In addition to the sometimes fuzzy distinction between full and partial (para-) virtualization, two arrangements of intermediate system-level software layer(s) are in general use—a “hosted” configuration and a non-hosted configuration (which is shown in
As illustrated in
Note that the kernel 600 (also referred to herein as the “VMkernel”) is not the same as the kernel that will be within the guest OS 220—as is well known, every operating system has its own kernel. Note also that the kernel 600 is part of the “host” platform of the VM/VMM as defined above even though the configuration shown in
The kernel 600 is responsible for initiating physical input/output (I/O) on behalf of the VMs 200 and communicating the I/O completion events back to the VMs 200. In fully virtualized systems, I/O completion events often take the form of a virtual interrupt delivered to one of the virtual processors (VCPUs) of the requesting VM.
Virtualized computer systems are often provided with fault tolerance capabilities, so that the virtualized computer system may continue to operate properly in the event of a failure of one of the VMs. One way of providing fault tolerance is to run two virtual machines (a “primary” virtual machine, and a “backup” or “secondary” virtual machine) in near lockstep. In some implementations, the backup VM replays log entries recorded by and received from the primary VM to mimic the operation of the primary VM (i.e., record by primary VM and replay by backup VM). When the primary VM faults, the backup VM stops replaying the log entries and transitions to live execution mode to resume interactive execution with the real world. The act of the backup VM resuming interactive execution with the external world is referred to herein as “going-live.” When the backup VM is being replayed from the recorded log entries, most external inputs including network packets and interrupts are obtained from the log entries received from the primary VM. In contrast, when the backup VM goes live and resumes interactive execution, the backup VM does not depend on the recorded log entries any more and interacts with Input/Output (I/O) devices and thus, the external world.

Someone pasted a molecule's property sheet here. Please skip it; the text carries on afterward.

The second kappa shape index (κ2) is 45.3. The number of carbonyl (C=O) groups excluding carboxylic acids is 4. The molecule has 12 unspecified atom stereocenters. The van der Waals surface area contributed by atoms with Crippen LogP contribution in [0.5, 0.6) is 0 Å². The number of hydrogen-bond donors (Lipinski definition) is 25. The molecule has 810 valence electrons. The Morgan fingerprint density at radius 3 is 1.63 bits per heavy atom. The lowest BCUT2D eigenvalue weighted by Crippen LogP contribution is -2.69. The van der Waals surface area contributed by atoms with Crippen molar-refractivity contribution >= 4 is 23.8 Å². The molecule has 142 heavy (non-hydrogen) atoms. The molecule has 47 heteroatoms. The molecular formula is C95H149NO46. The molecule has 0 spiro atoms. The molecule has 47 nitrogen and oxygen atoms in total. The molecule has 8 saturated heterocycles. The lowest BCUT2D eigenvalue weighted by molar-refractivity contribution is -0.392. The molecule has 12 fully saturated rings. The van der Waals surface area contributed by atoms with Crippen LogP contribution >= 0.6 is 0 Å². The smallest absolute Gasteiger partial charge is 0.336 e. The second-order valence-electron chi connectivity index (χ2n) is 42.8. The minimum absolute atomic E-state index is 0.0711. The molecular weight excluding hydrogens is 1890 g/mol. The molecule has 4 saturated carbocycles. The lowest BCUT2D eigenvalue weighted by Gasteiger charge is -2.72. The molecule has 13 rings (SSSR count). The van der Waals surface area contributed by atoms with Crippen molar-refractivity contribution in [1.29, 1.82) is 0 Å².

This disclosure relates to limiting the execution points at which the backup VM can go live and resume interactive execution with the external world.
Embodiments of the present disclosure include a method and system for allowing a backup VM to enter live execution mode at instruction boundaries but not in the middle of emulation of an instruction. This is accomplished by having the last log entry of the multiple log entries generated during emulation of an instruction include an indication of a “go-live” point and by having the backup VM not replay log entries provided by the primary VM beyond the log entry that indicates the “go-live” point.